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The indications for follicular unit grafting are many, and in the author's opinion, it is the procedure of choice for over 90% of cases. However, there are exceptions when follicular unit grafting may not be better than, and maybe less effective than micro/minigrafting. Individuals with gray, white, blonde, or salt and pepper colored hair are usually best treated with larger minigrafts containing 2-5 hairs. In these cases, the final result is every bit as natural in appearance, and there is less risk of accidental transection of the hairs (which are very difficult to visualize) during the graft dissection process. Women are often best treated with follicular unit grafting, but sometimes larger grafts containing 3-6 hairs are transplanted well behind the hairline to maximally increase density. Finally, in revision cases where large (4-10 hairs) and even very large (10-20 hairs) grafts were previously placed, individual follicular unit grafts are usually needed only along the anterior-most hairline, with minigrafts more effective for filling in the areas between the large and very large grafts. In all of the above examples, the microscope is still used for graft dissection, helping to minimize hair transaction and assuring the highest yield of hair growth.

Practicing in Miami, large minorities of the patients for hair transplantation are of Hispanic or Mediterranean origin. Like Asians, these ethnic groups tend to have darker hairs, and the diameter of these hairs tends to be higher, making it more challenging to obtain a natural appearing result. These individuals with darker, thicker hairs probably benefit the most from follicular unit grafting.

As with any plastic surgery procedure, the minimizing of complications and/or less than excellent results is essential. With growing experience, the author now avoids performing cases of greater than 2400 to 2500 grafts, because of the small but real risk of poor hair growth and/or compromised healing. Working as a team with a combined experience of over 40 years of hair transplantation, consistently excellent results are now attainable.


The author's initial 2 ½ year experience with follicular unit grafting has proven the technique to be worth the additional labor, effort, and expense needed to perform it properly. For the great majority of individuals looking for the most natural appearing results, follicular unit grafting is the procedure of choice.

1. Okudas S. The study of clinical experiments of hair transplantation. Jpn J Dermatol Urol 46:135-138, 1939.
2. Orentreich N. Autografts in alopecias and other selected dermatologic conditions. Ann. NY Acad. Sci. 83:463-479, 1959.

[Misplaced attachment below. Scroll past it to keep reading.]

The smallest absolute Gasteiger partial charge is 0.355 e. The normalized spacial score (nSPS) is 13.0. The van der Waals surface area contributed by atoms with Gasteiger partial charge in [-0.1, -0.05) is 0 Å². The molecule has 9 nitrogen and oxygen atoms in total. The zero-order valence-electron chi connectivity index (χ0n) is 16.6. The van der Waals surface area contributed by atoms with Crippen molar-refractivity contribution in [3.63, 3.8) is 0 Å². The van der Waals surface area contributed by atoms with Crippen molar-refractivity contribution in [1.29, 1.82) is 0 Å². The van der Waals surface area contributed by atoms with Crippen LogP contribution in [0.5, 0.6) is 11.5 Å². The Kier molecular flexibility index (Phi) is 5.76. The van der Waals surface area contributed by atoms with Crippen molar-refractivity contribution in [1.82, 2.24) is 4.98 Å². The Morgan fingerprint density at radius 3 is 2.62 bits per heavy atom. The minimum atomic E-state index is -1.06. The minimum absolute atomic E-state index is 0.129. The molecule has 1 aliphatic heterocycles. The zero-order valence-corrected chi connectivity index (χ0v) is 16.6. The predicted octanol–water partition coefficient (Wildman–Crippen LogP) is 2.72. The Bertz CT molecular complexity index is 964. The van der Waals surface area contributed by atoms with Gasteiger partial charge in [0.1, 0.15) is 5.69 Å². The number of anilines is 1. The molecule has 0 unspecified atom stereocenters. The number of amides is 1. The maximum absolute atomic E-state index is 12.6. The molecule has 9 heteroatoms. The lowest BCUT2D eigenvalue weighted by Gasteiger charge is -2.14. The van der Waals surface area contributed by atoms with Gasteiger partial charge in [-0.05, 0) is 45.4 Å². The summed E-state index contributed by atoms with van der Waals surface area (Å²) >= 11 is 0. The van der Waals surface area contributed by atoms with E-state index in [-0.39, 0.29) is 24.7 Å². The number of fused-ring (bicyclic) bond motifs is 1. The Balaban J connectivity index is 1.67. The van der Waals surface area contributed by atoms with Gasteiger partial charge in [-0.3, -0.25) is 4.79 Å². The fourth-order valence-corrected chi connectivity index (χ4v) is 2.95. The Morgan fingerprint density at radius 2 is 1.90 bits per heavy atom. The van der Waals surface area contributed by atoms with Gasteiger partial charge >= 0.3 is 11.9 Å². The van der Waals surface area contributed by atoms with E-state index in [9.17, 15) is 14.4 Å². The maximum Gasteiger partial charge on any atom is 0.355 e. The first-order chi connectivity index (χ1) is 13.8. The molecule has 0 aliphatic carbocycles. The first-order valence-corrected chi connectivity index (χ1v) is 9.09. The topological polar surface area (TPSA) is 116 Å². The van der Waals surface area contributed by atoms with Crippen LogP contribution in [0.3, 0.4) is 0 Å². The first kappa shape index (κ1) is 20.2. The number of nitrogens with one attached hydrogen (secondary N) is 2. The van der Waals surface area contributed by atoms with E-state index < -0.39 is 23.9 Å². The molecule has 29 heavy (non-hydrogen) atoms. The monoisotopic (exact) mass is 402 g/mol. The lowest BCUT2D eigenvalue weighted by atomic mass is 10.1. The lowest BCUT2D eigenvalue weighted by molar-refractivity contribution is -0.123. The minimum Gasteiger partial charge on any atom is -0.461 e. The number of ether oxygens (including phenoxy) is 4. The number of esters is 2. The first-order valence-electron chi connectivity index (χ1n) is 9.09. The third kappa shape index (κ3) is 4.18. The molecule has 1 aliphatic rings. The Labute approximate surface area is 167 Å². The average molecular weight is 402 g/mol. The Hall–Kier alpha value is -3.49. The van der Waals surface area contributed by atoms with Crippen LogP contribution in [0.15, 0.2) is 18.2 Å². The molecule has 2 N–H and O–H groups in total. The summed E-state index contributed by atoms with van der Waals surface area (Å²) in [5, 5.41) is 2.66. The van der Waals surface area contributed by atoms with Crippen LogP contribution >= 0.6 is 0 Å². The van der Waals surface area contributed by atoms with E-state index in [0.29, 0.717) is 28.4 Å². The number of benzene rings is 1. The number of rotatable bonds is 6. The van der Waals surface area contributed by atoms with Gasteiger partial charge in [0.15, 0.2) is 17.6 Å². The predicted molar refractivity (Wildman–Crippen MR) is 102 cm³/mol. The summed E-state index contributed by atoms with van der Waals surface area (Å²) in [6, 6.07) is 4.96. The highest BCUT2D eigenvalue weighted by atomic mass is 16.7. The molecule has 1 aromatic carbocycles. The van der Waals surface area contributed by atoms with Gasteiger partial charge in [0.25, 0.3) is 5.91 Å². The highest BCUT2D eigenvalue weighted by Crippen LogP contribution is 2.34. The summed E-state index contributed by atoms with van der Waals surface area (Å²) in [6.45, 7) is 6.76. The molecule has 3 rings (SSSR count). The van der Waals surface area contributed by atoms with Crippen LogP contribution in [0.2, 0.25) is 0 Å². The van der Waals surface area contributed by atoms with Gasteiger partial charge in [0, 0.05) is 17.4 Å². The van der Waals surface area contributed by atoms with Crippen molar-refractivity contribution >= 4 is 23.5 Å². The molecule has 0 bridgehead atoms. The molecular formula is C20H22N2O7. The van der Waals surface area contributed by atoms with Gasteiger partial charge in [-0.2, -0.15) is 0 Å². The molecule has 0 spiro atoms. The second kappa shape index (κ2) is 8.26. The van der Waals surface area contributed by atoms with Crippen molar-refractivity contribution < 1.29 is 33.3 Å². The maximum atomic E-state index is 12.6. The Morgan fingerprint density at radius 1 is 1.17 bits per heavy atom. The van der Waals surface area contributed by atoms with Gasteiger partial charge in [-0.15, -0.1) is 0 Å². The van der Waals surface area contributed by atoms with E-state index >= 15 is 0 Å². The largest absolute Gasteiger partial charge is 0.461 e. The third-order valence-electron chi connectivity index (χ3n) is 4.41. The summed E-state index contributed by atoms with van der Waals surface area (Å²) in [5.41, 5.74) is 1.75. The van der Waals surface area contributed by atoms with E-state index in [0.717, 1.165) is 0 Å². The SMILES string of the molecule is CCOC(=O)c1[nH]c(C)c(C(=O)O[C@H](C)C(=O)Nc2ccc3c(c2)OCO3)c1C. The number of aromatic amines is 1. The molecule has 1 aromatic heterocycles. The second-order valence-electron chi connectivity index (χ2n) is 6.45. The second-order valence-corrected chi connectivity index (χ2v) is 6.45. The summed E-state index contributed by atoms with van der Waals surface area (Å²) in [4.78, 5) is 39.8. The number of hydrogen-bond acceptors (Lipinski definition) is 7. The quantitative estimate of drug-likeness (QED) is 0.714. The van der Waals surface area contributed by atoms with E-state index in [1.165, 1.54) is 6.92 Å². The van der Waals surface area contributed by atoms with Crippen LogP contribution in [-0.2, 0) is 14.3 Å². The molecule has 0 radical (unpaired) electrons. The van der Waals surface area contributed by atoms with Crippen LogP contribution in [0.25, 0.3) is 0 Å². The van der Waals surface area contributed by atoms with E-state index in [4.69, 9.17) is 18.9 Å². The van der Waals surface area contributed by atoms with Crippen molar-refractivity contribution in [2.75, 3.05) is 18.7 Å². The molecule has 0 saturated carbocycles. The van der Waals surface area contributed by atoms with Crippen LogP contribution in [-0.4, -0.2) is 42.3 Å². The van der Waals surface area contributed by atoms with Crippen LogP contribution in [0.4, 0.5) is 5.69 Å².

3. Pouteaux P. The use of small punches in hair-transplant surgery. J. Dermatol. Surg. Oncol. 6:1020-1021, 1980.
4. Nordstrom REA. Micrografts for improvement of the frontal hairline after hair transplantation. Aesthetic Plast. Surg. 5:97-101, 1981.
5. Bradshaw W. Quartergrafts: A Technique for Minigrafts. In: W.P. Unger, R.E.A. Nordstromm (Eds) Hair Transplantation, 2nd Edition. New York: Marcel Dekker, 1988.
6. Brandy DA. Conventional grafting combined with minigrafting: a new approach. J. Dermatol. Surg. Oncol. 13:60-63, 1987.
7. Stough DB, Nelson BR, Stough DB. Incisional slit grafting. J. Dermatol. Surg. Oncol. 17:53-60, 1991.
8. Uebel CO. Micrografts and minigrafts: a new approach for baldness surgery. Ann. Plast. Surg. 27:476-487, 1991.
9. Swerdloff J, Kabaker S. The state of the art: donor site harvest, graft yield estimation, and recipient site preparation for follicular-unit hair transplantation. Arch. Facial Plast. Surg. 1:49-52, 1999.
10. Bernstein RM, Rassman WR. The aesthetics of follicular transplantation. Dermatol. Surg. 23:785-799, 1997.
11. Headington JT. Transverse microscopic anatomy of the human scalp: a basis for a morphometric approach to disorders of the hair follicle. Arch. Dermatol. 120:449-456, 1984.
12. Bernstein RM, Rassman WR, Seager D, et al. Standardizing the classification and description of follicular unit transplantation and mini-micrografting techniques. Dermatol. Surg. 24:957-963, 1998.
13. Limmer BL. Elliptical donor stereoscopically assisted micrografting as an approach to further refinement in hair transplantation. J. Dermatol. Surg. Oncol. 20:789-793, 1994.
14. Bernstein RM, Rassman WR. Dissecting microscope versus magnifying loupes with transillumination in the preparation of follicular unit grafts. Dermatol. Surg. 24:875-880, 1998.
15. Epstein JE. Hair transplantation for men with advanced degrees of hair loss. Plast. Recon. Surg. In press.


Figure 1. Illustration of the follicular unit grafting procedure. A single donor strip is subdivided into "slivers" 1 and 2 follicular units wide, which are then dissected into individual follicular unit grafts containing 1, 2, and 3 (and the occasional 4) hairs. All dissection is performed under binocular microscopes.

Figure 2. Patient No. 1. Before (a, b) and 8 months after (c, d) 2200 grafts.

Figure 3. Patient No. 2. Before (a, b, c) and 6 months after (d, e, f) 2300 grafts.


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Designing Hairlines
Hair Loss in Women
Follicular Grafts
Creating a Natural Hairline
Hairline Placement
Hair Loss - Why?
Support of FU Transplants
Logic of FU Transplants
Future in Hair Transplants
Origin of FU Transplants
Correction of Corn Row
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The Young Patient
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Special Thanks To:
Dr Bill Rassman and Dr Bob Bernstein, who contributed portions of their "Patients Guide to Hair Transplantation" for use on this site. You can visit their excellent in-depth web site at and request a full free copy of this, 300 page plus, book.



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